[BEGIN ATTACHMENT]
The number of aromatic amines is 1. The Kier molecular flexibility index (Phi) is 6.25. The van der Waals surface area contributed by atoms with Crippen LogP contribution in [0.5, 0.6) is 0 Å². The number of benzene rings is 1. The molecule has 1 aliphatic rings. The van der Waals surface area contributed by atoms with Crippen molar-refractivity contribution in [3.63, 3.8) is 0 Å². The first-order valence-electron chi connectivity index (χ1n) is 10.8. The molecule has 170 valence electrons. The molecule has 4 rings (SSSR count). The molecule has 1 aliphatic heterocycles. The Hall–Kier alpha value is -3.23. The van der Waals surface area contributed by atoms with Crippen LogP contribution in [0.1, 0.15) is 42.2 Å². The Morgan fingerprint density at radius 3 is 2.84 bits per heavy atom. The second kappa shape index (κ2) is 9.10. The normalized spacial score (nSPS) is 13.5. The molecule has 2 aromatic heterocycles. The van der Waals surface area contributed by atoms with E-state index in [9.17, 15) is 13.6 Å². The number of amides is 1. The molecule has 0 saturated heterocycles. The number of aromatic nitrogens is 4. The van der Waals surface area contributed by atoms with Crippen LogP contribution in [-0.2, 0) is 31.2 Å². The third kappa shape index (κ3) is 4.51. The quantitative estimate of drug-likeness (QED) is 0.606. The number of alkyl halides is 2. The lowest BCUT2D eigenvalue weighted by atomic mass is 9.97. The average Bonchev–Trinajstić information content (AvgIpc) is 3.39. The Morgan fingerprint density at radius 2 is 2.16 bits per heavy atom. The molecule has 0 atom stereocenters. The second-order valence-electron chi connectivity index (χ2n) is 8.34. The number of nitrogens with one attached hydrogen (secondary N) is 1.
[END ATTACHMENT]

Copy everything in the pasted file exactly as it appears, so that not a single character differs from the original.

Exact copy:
The number of aromatic amines is 1. The Kier molecular flexibility index (Phi) is 6.25. The van der Waals surface area contributed by atoms with Crippen LogP contribution in [0.5, 0.6) is 0 Å². The number of benzene rings is 1. The molecule has 1 aliphatic rings. The van der Waals surface area contributed by atoms with Crippen molar-refractivity contribution in [3.63, 3.8) is 0 Å². The first-order valence-electron chi connectivity index (χ1n) is 10.8. The molecule has 170 valence electrons. The molecule has 4 rings (SSSR count). The molecule has 1 aliphatic heterocycles. The Hall–Kier alpha value is -3.23. The van der Waals surface area contributed by atoms with Crippen LogP contribution in [0.1, 0.15) is 42.2 Å². The Morgan fingerprint density at radius 3 is 2.84 bits per heavy atom. The second kappa shape index (κ2) is 9.10. The normalized spacial score (nSPS) is 13.5. The molecule has 2 aromatic heterocycles. The van der Waals surface area contributed by atoms with E-state index in [9.17, 15) is 13.6 Å². The number of amides is 1. The molecule has 0 saturated heterocycles. The number of aromatic nitrogens is 4. The van der Waals surface area contributed by atoms with Crippen LogP contribution in [-0.2, 0) is 31.2 Å². The third kappa shape index (κ3) is 4.51. The quantitative estimate of drug-likeness (QED) is 0.606. The number of alkyl halides is 2. The lowest BCUT2D eigenvalue weighted by atomic mass is 9.97. The average Bonchev–Trinajstić information content (AvgIpc) is 3.39. The Morgan fingerprint density at radius 2 is 2.16 bits per heavy atom. The molecule has 0 atom stereocenters. The second-order valence-electron chi connectivity index (χ2n) is 8.34. The number of nitrogens with one attached hydrogen (secondary N) is 1.